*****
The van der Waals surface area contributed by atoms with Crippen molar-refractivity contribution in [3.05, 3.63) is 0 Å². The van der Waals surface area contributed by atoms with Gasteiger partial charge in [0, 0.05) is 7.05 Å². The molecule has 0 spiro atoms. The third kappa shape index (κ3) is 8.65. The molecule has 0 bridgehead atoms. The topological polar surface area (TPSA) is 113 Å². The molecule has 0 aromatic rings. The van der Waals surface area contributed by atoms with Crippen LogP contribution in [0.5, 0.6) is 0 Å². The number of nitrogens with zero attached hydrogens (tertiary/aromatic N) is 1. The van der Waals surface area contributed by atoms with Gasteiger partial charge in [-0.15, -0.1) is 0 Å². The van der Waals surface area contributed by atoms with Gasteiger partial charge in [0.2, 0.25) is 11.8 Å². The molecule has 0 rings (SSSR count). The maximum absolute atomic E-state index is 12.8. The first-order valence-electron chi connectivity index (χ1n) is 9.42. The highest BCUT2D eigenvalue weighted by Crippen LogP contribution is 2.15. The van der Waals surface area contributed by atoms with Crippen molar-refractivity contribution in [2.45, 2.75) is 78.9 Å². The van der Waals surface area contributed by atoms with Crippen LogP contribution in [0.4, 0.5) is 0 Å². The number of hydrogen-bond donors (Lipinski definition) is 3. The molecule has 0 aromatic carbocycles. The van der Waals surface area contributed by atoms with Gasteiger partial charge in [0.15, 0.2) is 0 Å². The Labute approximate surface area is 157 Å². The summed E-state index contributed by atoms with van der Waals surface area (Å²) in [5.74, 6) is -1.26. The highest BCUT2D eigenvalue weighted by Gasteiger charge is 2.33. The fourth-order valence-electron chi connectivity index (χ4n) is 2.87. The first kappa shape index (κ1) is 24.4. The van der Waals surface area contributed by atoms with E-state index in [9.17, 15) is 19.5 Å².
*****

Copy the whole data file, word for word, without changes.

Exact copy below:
The van der Waals surface area contributed by atoms with Crippen molar-refractivity contribution in [3.05, 3.63) is 0 Å². The van der Waals surface area contributed by atoms with Gasteiger partial charge in [0, 0.05) is 7.05 Å². The molecule has 0 spiro atoms. The third kappa shape index (κ3) is 8.65. The molecule has 0 bridgehead atoms. The topological polar surface area (TPSA) is 113 Å². The molecule has 0 aromatic rings. The van der Waals surface area contributed by atoms with Crippen LogP contribution in [0.5, 0.6) is 0 Å². The number of nitrogens with zero attached hydrogens (tertiary/aromatic N) is 1. The van der Waals surface area contributed by atoms with Gasteiger partial charge in [-0.15, -0.1) is 0 Å². The van der Waals surface area contributed by atoms with Gasteiger partial charge in [0.2, 0.25) is 11.8 Å². The molecule has 0 rings (SSSR count). The maximum absolute atomic E-state index is 12.8. The first-order valence-electron chi connectivity index (χ1n) is 9.42. The highest BCUT2D eigenvalue weighted by Crippen LogP contribution is 2.15. The van der Waals surface area contributed by atoms with Crippen molar-refractivity contribution in [2.45, 2.75) is 78.9 Å². The van der Waals surface area contributed by atoms with Crippen LogP contribution in [0.4, 0.5) is 0 Å². The number of hydrogen-bond donors (Lipinski definition) is 3. The molecule has 0 aromatic carbocycles. The van der Waals surface area contributed by atoms with Gasteiger partial charge in [0.15, 0.2) is 0 Å². The Labute approximate surface area is 157 Å². The summed E-state index contributed by atoms with van der Waals surface area (Å²) in [5.74, 6) is -1.26. The highest BCUT2D eigenvalue weighted by Gasteiger charge is 2.33. The fourth-order valence-electron chi connectivity index (χ4n) is 2.87. The first kappa shape index (κ1) is 24.4. The van der Waals surface area contributed by atoms with E-state index in [9.17, 15) is 19.5 Å².